Righteous living has always been a cornerstone of godly living. Ever since the Creation, God has had the expectation of man and woman that he and she both live according to His command. However, both man and woman failed – as every man and woman have since. So, when Jesus declares, “For I say to you that unless your righteousness surpasses that of the scribes and Pharisees, you will not enter the kingdom of heaven” (Mat. 5:20), what is He teaching? It should be obvious that Jesus Christ was not commanding mankind to do the impossible (to live a perfect life)– this would be completely worthless.
In Matthew, Jesus describes the quality of human behavior. This understanding of “righteousness” does not describe a perfect life, but instead a blameless one – a life which seeks to be right, even if imperfect. With this understanding we can better understand Christ’s intention with His command. The Jewish audience to whom He was delivering His Sermon on the Mount were very familiar with the scribes and Pharisees. Their religious station and expertise were considered by to make them de facto righteous men. The Pharisees believed that because of their position, and because of their outward overtures concerning the Law, that they were righteous men before God.
Christ’s definition of righteousness was much different than the Pharisees. He emphasized the importance of the inward man over the outward man. He explained that true piety came from a humble and repentant heart, not from a heart proud of its own accomplishment. In this light, the man who admits and confronts his own sin, through the Gospel of Christ and its power of forgiveness, is more righteous than the man who claims good deeds for himself. What is the difference? The difference lies within the heart. A heart which seeks to do right, and is broken when imperfections occur, is a righteous heart.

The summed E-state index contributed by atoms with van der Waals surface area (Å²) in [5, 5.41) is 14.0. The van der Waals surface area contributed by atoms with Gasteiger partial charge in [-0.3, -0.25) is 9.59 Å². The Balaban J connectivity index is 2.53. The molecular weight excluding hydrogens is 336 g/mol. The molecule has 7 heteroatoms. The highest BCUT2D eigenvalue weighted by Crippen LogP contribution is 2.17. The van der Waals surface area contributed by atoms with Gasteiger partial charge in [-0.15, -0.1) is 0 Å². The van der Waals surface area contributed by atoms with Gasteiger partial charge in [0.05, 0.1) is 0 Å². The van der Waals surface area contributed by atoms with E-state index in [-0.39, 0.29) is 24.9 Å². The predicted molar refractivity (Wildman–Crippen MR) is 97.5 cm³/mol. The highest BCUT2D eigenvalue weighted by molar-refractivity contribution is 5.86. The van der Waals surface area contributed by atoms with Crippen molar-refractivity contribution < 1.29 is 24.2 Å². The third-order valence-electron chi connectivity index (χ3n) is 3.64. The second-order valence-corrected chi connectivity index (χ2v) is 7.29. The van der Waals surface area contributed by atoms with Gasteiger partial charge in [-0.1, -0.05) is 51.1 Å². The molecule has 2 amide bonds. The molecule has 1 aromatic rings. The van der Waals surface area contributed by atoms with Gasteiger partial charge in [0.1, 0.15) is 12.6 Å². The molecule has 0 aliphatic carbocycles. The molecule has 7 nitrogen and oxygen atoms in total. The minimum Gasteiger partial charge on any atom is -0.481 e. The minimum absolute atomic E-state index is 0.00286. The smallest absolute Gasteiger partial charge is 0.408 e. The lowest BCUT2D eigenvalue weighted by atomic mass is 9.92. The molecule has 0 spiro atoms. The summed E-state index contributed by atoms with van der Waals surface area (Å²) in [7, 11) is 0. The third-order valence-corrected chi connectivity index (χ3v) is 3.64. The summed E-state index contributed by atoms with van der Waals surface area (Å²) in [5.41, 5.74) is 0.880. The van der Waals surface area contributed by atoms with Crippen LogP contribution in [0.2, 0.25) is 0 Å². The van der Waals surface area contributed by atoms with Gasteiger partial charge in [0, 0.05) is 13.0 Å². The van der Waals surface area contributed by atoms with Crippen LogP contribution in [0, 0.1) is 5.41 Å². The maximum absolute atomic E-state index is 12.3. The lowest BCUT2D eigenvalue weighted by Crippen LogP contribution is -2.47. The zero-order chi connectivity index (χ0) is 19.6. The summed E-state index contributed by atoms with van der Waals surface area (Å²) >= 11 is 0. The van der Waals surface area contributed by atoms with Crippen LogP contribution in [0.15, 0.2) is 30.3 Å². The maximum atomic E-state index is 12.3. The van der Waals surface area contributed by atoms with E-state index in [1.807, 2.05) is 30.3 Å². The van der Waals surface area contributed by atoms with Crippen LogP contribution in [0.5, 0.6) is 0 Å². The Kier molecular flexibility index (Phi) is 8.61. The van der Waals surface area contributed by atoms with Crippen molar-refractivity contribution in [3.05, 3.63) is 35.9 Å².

The scribes and Pharisees would never have this kind of righteousness for the same reason many in the world refuse the Gospel – they could not admit their own sin. In order for our own righteousness to surpass that of the scribes and Pharisees we have to learn from their mistake. It is not the outward things which make us righteous (even if they are worthwhile), it is the inward power of the Gospel upon a heart which can be broken by the horror of sin.
(Psalm 51:17 ASV – The sacrifices of God are a broken spirit: A broken and a contrite heart, O God, thou wilt not despise.)